Contemporary Chicago, 1939
Louis Nettelhorst School, main corridor, 3252 North Broadway
Contemporary Chicago is unlike any other extant WPA mural in Chicago. Most were painted in a realistic manner, but the mural in the main corridor of the Nettelhorst School is abstract. Rudolph Weisenborn's work has been described "as a unique marriage of the modernist formal vocabulary with a contemporary Chicago subject" in Susan Weininger's essay on modernism in Chicago in The Old Guard and the Avant-Garde, edited by Sue Ann Prince. The artist, who spent most of his career in Chicago, was an activist in the flourishing art scene of the twenties and thirties and one of a group of Chicago artists who were considered rebels. Many had seen the radical Armory Show at the Art Institute in 1913 and were familiar with the European movements of cubism, expressionism, and fauvism. They promoted nonjuried art exhibitions and were concerned with freeing themselves from their academic training and its adherence to tradition. Still, Weisenborn's commitment to the abstract style was rare in the city. Recognizable in the mural, through close inspection, are symbols for night life, as a seated woman in high heels, cigarette in hand, and for commerce and trade, indicated by the suggestion of a city center with boats and planes. Also depicted in the modernist manner are Chicago's famous Union Stock Yards and the meatpacking business, shown by representations of a cow and a cowboy. Elements of steel mills and steelworkers speak of the machine age of the 1930s. The images are arranged along the length of the mural like irregularly shaped pieces of a vibrantly colored abstract puzzle. Weisenborn also created the only nonobjective painting shown at Chicago's 1933 Century of Progress Exposition.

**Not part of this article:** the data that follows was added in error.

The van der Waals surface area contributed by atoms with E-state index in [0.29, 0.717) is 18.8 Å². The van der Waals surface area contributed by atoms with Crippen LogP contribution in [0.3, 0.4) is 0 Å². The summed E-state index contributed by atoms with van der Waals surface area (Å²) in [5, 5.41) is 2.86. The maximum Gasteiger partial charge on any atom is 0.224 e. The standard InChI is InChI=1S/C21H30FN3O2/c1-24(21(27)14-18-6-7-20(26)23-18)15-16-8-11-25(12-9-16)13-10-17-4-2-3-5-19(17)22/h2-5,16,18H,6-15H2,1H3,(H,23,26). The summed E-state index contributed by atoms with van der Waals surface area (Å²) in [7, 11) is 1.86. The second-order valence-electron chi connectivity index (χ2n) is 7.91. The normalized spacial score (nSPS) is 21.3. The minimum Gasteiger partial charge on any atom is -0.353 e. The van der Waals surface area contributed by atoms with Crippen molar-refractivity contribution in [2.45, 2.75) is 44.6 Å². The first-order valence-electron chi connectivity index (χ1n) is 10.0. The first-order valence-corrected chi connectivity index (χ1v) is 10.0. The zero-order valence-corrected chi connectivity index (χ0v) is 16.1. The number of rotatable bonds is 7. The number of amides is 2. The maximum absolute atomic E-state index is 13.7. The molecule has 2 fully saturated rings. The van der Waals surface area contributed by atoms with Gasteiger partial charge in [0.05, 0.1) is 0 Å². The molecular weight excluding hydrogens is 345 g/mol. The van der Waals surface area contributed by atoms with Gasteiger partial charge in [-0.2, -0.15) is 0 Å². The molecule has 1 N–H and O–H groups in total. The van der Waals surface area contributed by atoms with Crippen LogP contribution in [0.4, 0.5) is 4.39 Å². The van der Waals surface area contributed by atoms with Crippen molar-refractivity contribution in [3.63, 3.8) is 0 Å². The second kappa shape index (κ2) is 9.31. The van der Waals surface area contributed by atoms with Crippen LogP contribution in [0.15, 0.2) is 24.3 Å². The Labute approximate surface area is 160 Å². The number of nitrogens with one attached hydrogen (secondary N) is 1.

Nettelhorst School, Rudolph Weisenborn, Contemporary Chicago, oil on canvas, 1939. Photograph by James Prinz Photography; © 1999, the Art Institute of Chicago, all rights reserved.
An image from A Guide to Chicago's Murals by Mary Lackritz Gray